The management of Squatex means to the Government of Quebec, the municipalities as well as the citizens that it intends to continue working with its stakeholders as well as the various levels of government to implement projects that are part of a reasonable, structuring and sustainable management of Quebec’s oil and gas resources.

To this end, Squatex will soon be asking for a meeting with the Minister of Energy and Natural Resources to discuss issues related to the oil and gas sector and, in particular, to review certain regulations presented in June by former Minister Moreau which seem inappropriate and that deserve to be re-examined and modified.

Squatex’s vision

Squatex’s management firmly believes that it is imperative that the development of hydrocarbons in Quebec be done in accordance with the culture and traditions of Quebec, particularly in terms of consultation and social dialogue.

Indeed, this tradition of dialogue, rooted in the history of Quebec, has demonstrated that it allows the establishment of sustainable national objectives and consistent plans for government action.

About Squatex Energy and Resources Inc.

Squatex Energy and Resources Inc. (CNSX: SQX) is a junior Quebec oil and gas exploration company founded by Mr. Jean-Claude Caron in 2001 and whose head office is located at 7055, Taschereau boulevard, Suite 500, Brossard, Quebec, J4Z 1A7. The main activity of the company is, as operator, to carry out works and studies aiming at the evaluation of the oil and gas potential of a territory of 656,093 hectares (ha) under exploration license (70% Net). Squatex holds 224,933 ha of exploration permits in the St. Lawrence Lowlands and 431,160 ha of permits in the Lower St. Lawrence. Squatex also holds a 28% net interest in 8,000 ha under another lease agreement in the St. Lawrence Lowlands.

Forward-looking statements

Certain statements made herein may constitute forward-looking statements. These statements relate to future events or future economic results of Squatex and involve known and unknown risks, uncertainties and other factors that could materially affect the results, performance or achievements of the Company in relation to that expressed or implied by the statements of Squatex. Actual events or results could be very different. Consequently, the decision to invest in the securities of Squatex should not be based on such statements at any time. Squatex disclaims any intention and any obligation to update these forward-looking statements.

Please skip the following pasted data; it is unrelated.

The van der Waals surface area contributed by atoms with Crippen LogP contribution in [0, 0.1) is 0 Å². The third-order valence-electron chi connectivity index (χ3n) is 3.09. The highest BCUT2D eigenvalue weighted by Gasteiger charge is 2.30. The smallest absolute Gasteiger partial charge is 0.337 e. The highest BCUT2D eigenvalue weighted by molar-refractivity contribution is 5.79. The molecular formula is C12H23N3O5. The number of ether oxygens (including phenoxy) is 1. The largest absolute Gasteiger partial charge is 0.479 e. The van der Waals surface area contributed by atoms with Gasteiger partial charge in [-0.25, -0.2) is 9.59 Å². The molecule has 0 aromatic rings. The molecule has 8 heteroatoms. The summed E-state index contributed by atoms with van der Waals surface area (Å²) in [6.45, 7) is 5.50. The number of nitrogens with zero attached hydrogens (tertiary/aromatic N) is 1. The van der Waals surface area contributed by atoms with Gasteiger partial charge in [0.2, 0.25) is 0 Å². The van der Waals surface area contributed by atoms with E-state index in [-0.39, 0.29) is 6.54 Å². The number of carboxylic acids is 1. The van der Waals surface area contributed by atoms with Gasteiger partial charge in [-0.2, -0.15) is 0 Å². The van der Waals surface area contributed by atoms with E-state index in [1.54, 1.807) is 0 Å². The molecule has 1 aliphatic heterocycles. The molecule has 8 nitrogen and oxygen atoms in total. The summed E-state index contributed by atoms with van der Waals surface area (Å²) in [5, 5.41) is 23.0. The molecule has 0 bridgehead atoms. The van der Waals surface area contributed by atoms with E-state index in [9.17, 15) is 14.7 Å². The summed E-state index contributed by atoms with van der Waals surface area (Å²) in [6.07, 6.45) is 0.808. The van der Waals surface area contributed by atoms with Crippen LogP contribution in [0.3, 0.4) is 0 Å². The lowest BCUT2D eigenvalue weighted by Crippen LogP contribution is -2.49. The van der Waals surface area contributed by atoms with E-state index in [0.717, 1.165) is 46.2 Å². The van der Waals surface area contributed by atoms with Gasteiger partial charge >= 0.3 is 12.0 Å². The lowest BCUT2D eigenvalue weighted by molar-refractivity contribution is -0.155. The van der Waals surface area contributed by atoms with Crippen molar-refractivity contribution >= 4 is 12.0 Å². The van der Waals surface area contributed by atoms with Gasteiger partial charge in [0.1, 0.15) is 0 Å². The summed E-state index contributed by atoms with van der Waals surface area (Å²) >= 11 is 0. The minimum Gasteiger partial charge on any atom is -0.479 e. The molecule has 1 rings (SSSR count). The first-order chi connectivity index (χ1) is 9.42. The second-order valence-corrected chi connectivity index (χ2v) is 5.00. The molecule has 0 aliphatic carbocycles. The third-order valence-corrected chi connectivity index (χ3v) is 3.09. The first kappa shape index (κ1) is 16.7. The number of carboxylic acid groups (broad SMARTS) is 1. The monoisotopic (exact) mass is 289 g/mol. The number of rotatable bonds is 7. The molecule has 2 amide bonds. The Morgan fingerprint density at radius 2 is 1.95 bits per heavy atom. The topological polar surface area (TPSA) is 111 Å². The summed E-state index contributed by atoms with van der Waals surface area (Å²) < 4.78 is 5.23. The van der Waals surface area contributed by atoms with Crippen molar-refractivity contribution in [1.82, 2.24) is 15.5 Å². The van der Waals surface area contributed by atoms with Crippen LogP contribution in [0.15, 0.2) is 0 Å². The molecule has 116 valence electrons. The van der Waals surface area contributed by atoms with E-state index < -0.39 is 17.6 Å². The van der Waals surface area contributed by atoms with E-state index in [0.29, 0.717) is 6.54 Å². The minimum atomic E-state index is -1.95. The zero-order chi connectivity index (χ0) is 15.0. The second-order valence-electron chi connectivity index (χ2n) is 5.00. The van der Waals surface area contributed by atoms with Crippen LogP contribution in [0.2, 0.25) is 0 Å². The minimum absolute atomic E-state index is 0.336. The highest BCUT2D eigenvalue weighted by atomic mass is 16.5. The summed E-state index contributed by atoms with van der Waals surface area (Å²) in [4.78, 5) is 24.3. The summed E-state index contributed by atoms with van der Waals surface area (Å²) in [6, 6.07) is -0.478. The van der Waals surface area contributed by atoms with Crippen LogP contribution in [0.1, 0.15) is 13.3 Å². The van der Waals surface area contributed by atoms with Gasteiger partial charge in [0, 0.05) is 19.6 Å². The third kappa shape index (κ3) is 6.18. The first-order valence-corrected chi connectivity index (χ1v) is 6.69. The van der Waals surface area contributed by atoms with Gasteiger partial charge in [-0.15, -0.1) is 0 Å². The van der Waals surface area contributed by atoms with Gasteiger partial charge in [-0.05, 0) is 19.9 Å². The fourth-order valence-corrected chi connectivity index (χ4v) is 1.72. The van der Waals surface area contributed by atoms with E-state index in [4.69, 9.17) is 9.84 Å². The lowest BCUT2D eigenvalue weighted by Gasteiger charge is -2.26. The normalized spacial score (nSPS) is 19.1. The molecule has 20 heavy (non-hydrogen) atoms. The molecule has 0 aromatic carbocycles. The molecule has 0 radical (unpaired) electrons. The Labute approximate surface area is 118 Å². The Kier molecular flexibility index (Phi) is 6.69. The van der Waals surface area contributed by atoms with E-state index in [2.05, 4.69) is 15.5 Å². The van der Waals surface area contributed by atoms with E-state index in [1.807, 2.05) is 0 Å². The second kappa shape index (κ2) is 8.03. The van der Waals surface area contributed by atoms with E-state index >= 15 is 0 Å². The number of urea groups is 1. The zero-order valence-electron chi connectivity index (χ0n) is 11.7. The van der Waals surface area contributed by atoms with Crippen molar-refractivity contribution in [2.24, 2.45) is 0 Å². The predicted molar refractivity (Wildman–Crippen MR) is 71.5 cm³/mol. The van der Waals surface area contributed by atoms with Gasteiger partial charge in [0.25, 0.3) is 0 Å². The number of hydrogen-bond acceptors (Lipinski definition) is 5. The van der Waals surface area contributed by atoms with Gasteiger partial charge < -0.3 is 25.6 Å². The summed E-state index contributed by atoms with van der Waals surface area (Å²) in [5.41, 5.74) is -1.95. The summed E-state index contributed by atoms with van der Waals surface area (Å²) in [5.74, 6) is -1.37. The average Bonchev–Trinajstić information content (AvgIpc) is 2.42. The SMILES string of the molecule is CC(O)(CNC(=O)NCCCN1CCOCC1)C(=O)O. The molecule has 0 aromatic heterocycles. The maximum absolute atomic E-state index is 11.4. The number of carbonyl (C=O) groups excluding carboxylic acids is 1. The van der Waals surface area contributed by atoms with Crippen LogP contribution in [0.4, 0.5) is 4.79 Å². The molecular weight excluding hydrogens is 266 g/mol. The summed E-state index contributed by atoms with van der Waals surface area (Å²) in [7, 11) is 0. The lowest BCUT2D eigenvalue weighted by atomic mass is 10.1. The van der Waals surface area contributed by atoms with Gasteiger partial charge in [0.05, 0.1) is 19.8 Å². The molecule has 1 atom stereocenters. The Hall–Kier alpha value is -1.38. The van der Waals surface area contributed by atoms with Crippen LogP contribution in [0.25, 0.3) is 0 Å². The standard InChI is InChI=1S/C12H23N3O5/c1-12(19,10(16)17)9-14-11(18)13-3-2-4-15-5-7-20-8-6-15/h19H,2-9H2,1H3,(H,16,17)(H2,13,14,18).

Brossard, Qc, August 23, 2018 – Jean-Claude Caron, Director and President of Resources and Energy Squatex Inc. (“Squatex”) (CSE: SQX) announces that 9129-2862 Québec Inc. (“9129”), a wholly-owned corporation, has subscribed on August 22, 2018 a total of 18,008,780 Squatex common shares, at a price of $ 0.10, to settle all of Squatex’s debts towards 9129 totalling $ 1,800,878.09 as at August 21, 2018. These debts represented the sums advanced by 9129 over the years to fund the various activities of Squatex.

Prior to this investment, Jean-Claude Caron held, directly and indirectly through 9129, 61,808,806 Squatex common shares, or 58.40% of the 105,841,876 Squatex shares issued and outstanding. Following this acquisition, Jean-Claude Caron, directly and indirectly through 9129, holds 79,817,586 Squatex common shares, representing 64.45% of the 123,850,656 Squatex shares issued and outstanding.

Jean Claude Caron and Squatex’s board of directors considered that it was advantageous for Squatex to clean up its balance sheet by eliminating its debts. Jean-Claude Caron and 9129 intend to continue to hold their Squatex shares for investment purposes and may, depending on the circumstances, increase or decrease their ownership of shares and have no plans or intentions to significant changes to Squatex, including the changes listed in Item 5 of Schedule 62-103F1.